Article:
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Reo Royale


alsancle
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  • 3 weeks later...
On ‎5‎/‎7‎/‎2017 at 8:07 AM, alsancle said:

Frank,  where do your eyes go in this picture?

Honestly not sure...because I am totally distracted by the roofline/window height of this side view..... I would have to say that this car has the absolute best roofline of a 4 door closed car that I can think of.  That designer who did the original sketch, found the craftsmen to build it totally as he envisioned .... 

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On ‎5‎/‎7‎/‎2017 at 8:07 AM, alsancle said:

Frank,  where do your eyes go in this picture?

 

26 minutes ago, F&J said:

Honestly not sure...because I am totally distracted by the roofline/window height of this side view..... I would have to say that this car has the absolute best roofline of a 4 door closed car that I can think of.  That designer who did the original sketch, found the craftsmen to build it totally as he envisioned .... 

 

On ‎5‎/‎7‎/‎2017 at 0:16 AM, F&J said:

Just noticed it has blackwalls.... That is what I said on another thread about something that will subconsciously steal your eye, which prevents seeing the whole thing, as your eye or brain can't wander aimlessly to all the subtle details.

 

 

Just a wake up call for my own brains thought pattern:   That car is a perfect example how I viewed this particular car, in it's colors and accessories. Rather than being stuck in a box of always concentrating on chassis size, or wheel/tire treatments... My eye did not get distracted by those, I instantly liked the first total view, then I first went to the stunning roofline, then my eye wandered next to the symmetry of the opposing doors which also is a home run, then the ratio of roof height to lower body, etc.

 

The point is only to say, that I assume tires/wheels must not be something that my subconscious tells me to look at first.  Like if you know a guy who is a "boob" guy, his brain is subconsciously pre-programmed by him, and he always checks a woman's chest out first, without really knowing it.... and only then, does his brain allow his eyes to wander.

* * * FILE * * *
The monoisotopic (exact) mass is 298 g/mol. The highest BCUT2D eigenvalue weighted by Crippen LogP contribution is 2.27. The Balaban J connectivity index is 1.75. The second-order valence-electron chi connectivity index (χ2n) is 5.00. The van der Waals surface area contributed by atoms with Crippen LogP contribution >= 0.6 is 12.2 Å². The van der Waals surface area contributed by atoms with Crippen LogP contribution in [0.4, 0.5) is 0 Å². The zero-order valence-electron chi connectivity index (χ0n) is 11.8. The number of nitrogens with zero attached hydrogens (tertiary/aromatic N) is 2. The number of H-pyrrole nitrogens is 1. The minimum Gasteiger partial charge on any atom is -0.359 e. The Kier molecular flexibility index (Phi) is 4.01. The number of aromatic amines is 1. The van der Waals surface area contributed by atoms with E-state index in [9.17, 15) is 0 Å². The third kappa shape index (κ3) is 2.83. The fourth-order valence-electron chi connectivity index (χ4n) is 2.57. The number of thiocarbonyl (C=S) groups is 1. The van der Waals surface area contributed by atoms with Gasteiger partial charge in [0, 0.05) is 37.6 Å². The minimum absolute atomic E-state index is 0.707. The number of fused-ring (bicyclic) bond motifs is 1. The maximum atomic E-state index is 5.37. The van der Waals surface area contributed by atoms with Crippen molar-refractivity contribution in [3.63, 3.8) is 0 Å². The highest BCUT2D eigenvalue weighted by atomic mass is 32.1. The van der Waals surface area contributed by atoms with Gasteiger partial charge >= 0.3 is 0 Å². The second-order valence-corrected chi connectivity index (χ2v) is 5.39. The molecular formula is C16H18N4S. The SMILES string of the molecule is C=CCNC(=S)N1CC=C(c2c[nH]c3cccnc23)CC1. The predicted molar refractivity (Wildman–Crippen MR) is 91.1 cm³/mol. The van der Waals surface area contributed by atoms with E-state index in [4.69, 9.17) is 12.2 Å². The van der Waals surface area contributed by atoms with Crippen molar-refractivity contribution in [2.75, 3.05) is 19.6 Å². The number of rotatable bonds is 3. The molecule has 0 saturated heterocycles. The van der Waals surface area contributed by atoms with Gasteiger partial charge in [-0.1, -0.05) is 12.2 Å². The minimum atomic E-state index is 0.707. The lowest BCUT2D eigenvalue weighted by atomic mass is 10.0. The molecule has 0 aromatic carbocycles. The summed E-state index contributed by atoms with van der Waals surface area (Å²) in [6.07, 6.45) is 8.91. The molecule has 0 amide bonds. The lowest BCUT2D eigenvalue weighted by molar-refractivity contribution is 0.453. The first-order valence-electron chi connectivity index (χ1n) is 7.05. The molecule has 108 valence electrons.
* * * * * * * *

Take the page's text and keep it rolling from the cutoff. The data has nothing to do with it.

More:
A beautifully designed car should start your brain off fresh, and not instantly see the LWB or hood length etc.. it wanders, not knowing what on earth to focus on first.  If that makes any sense.

Edited by F&J (see edit history)
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I don't know that Ray Dietrich ever did a bad design.  One of the guys on the forum studies body design (Steve) and he explained that the reason that car looks right.  Hopefully I don't mess it up but 3 things and maybe he can chime in with a better explanation:  1. Note the edge of the radiator sits on the front axle while the back of the roof sits on the back axle.   With your basic sedan, that rear line is always after the rear axle.   2.  The 3,2,1 side light principle.  The front door glass is 50% bigger than the rear door glass which is 100% bigger than the back roof line.  Finally the height of the green house is very low, especially for 1931.

 

The body on this car is set back 4 inches and that extra length is in the cowl which extends the hood.  That doesn't hurt either.

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I sometimes might give the impression that I think too much or talk too much... but I wanted to say how I first realized that each person or living creature with eyes, do indeed have uncontrollable eye movements when seeing anything..